But the internet is a huge help with both of these common problems. With social media sites helping out on both fronts with sites like Kickstarter and Indiegogo.  Not too mention YouTube and vimeo make it easy to get short films out to the public.  Beyond that, it’s now easier to get the word out about a screening, casting call, funding, etc.  Unfortunately, I’ve found grant options seem to be shrinking. It’s never been easy to get government funding, but now it seems harder than ever. I suppose it could be a sign of the financial times.

The future of indie filmmaking is changing.

XTRA | Have you watched a short film today?

Looking back, how have you evolved creatively as an artist?

It’s hard to say how I’ve evolved. I certainly have more life experience now than I did when I made “Left Behind”. I’ve also seen a lot more movies. But my tastes have stayed the same. I’ve been striving to get back to a “Left Behind” style short film again. Stylistically, this short film is the perfect representation of me as a filmmaker.

Being one of your first films, what advice would you give filmmakers today who are about to embark on their first production?

Be prepared. Know your shots, know what you want.  Get a good crew. For a first time filmmaker, there’s nothing more important than a great 1st AD and DP, Production Designer and Editor especially if you’re working with an experienced crew and money.

What’s next for you?

I’m producing a short film called “The Autumn Girl” for Writer/Director Eric Boissonneault that is in post production now. I’m also developing a few other projects as both producer and director.

Special thanks to Eric Gamache for the interview.

Check out his site here for more.

Playing Through Now Available Online!

January 19, 2012 at 12:18 am

Playing Through Now Available Online! | Independent Short Film

Playing Through is finally up on YouTube!

The film tells the story of Brandon & Nathan. Two friends playing a round of golf terribly. While Brandon does his best to distract his friend, every thought Nathan has rests on a looming phone call. A call that will reveal whether or not he has been diagnosed with cancer.

The film stars John Steptoe, Michael Clarke & Alyssa LaPlume.  It was written and directed by Jason McKinnon and produced by Eric Gamache.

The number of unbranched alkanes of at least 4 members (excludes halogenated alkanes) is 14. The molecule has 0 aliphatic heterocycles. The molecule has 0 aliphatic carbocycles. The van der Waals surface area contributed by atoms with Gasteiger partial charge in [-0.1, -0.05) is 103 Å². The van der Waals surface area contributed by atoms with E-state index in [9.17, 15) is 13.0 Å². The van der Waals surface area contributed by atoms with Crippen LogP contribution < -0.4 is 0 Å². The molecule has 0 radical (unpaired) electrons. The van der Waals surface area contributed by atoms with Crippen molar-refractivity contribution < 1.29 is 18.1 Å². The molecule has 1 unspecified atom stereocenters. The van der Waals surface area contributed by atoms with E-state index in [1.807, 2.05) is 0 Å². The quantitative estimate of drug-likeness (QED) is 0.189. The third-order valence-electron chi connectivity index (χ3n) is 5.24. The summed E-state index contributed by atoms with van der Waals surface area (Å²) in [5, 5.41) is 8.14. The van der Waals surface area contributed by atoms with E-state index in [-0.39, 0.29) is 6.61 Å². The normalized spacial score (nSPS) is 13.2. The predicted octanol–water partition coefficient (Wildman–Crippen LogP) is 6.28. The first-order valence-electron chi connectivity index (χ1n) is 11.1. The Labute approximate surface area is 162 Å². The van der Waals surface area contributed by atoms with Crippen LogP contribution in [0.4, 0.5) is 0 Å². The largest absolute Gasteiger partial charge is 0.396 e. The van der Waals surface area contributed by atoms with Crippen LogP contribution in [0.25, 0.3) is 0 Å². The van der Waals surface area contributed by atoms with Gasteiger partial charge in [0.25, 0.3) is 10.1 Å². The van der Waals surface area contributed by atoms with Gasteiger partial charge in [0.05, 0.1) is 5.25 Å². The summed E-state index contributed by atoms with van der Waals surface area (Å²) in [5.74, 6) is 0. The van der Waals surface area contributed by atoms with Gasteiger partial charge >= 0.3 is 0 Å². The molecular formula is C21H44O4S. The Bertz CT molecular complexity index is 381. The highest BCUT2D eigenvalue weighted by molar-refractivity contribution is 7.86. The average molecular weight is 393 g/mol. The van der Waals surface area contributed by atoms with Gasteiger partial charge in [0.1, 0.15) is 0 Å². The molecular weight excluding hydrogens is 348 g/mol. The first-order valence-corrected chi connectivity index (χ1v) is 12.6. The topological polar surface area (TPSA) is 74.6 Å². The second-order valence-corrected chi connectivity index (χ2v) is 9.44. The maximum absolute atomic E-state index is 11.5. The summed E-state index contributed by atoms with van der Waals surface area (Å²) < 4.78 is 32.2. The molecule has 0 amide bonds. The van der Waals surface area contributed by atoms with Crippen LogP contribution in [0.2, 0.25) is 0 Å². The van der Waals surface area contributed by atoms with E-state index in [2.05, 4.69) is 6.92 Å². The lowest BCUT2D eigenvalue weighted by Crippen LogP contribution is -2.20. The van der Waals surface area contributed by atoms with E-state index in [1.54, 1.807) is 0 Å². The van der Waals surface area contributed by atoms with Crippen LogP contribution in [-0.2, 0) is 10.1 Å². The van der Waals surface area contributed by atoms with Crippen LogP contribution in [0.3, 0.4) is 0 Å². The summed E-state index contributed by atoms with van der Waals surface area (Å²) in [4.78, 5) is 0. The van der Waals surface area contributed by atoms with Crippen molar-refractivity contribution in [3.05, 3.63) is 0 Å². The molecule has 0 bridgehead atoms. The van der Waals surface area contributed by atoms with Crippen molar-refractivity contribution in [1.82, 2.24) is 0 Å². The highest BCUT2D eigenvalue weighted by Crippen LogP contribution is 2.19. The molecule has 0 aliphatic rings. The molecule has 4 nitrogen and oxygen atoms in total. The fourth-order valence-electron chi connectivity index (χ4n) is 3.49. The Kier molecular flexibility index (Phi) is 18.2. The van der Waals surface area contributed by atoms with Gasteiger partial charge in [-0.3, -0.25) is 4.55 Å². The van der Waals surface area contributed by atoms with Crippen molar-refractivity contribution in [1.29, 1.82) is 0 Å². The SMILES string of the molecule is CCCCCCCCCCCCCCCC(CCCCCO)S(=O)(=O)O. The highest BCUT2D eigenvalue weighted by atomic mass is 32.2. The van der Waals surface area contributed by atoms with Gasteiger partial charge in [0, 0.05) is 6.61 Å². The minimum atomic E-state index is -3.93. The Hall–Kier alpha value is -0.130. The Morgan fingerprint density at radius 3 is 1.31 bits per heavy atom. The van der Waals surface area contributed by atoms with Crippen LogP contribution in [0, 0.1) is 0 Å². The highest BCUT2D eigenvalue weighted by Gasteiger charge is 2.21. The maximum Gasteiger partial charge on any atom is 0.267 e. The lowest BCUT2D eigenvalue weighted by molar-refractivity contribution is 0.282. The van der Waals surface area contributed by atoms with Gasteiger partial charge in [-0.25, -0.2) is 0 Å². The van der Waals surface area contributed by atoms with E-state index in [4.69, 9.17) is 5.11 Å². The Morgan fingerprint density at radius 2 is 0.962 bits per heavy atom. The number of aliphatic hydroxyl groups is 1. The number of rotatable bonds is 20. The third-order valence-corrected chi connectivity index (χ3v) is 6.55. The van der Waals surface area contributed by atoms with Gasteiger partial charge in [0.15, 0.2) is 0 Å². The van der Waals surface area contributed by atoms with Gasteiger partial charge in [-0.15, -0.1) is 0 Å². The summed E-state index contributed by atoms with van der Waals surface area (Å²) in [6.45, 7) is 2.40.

Playing Through Short Film Festivals & Awards | 17 West Productions

I had an absolute blast making Playing Through.  It was the first film I directed with a professional crew and it was also the first film I edited using Final Cut Pro.  Software I purchased along with a sweet new iMac in order to complete the film.  I’m extremely proud of the work our cast in crew poured into the short.  I also have to thank Clear Springs Golf course in North Bay, Ontario for allowing us to make this film on their course.  It was a gorgeous week I’ll never forget.  I’m extremely happy it didn’t rain!

Hope you enjoy the film!  Pass it along.

There is still one more giant announcement to come regarding this movie in 2012 so stay tuned.

Playing Through independent short film 17 west productions

Eric’s Top 5 Movies Of 2011

January 12, 2012 at 9:09 am

Eric's Top 5 Movies Of 2011

The top 5 movies of 2011 according to Producer/Director Eric Gamache of 17 West Productions.  Check out his site here.

5. The Girl With The Dragon Tattoo

XTRA | The Girl With The Dragon Tattoo & Your Short Film’s Poster

4. Shame

3. Hugo

XTRA | Why HUGO To The Movies

2. Drive

1. The Tree of Life

Playing Through Official Selection 2010 NSI Online Short Film Festival

December 6, 2010 at 7:33 pm

Playing Through Accepted Into NSI Online Short Film Festival

Playing Through has been accepted into the 2010 NSI Online Short Film Festival!

We’re extremely honoured to be a part of a festival featuring 100% Canadian content.  The site adds new films each week and it’s completely free to watch.

I will post again when Playing Through goes live but head over there regardless and check out some amazing Canadian Filmmakers at work.

Playing Through Official Selection NSI Online Short Film Festival

Playing Through is the story of Brandon & Nathan.  Two friends playing a round of golf – Terribly.

While Brandon does his best to distract his friend, every thought Nathan has rests on a looming phone call. A call that will reveal whether or not he has been diagnosed with cancer.

The film was written and directed by Jason McKinnon (Me) and Produced by Eric Gamache.  It stars John Steptoe, Michael Clarke and Alyssa LaPlume and was filmed at Clear Springs Golf Course just outside of North Bay Ontario.

I’d like to thank the festival organizers for including Playing Through in their program.

Check out the trailer below and stop by 17west.ca for more.

17W Short Film: 4 Stops

September 4, 2010 at 7:01 pm

4 Stops Short Film 17 West Productions

4 Stops

One man riding a subway has a limited time to talk to a beautiful woman without being creepy. Can he achieve the impossible?

You can check out some feedback we got at the WILDsound festival below: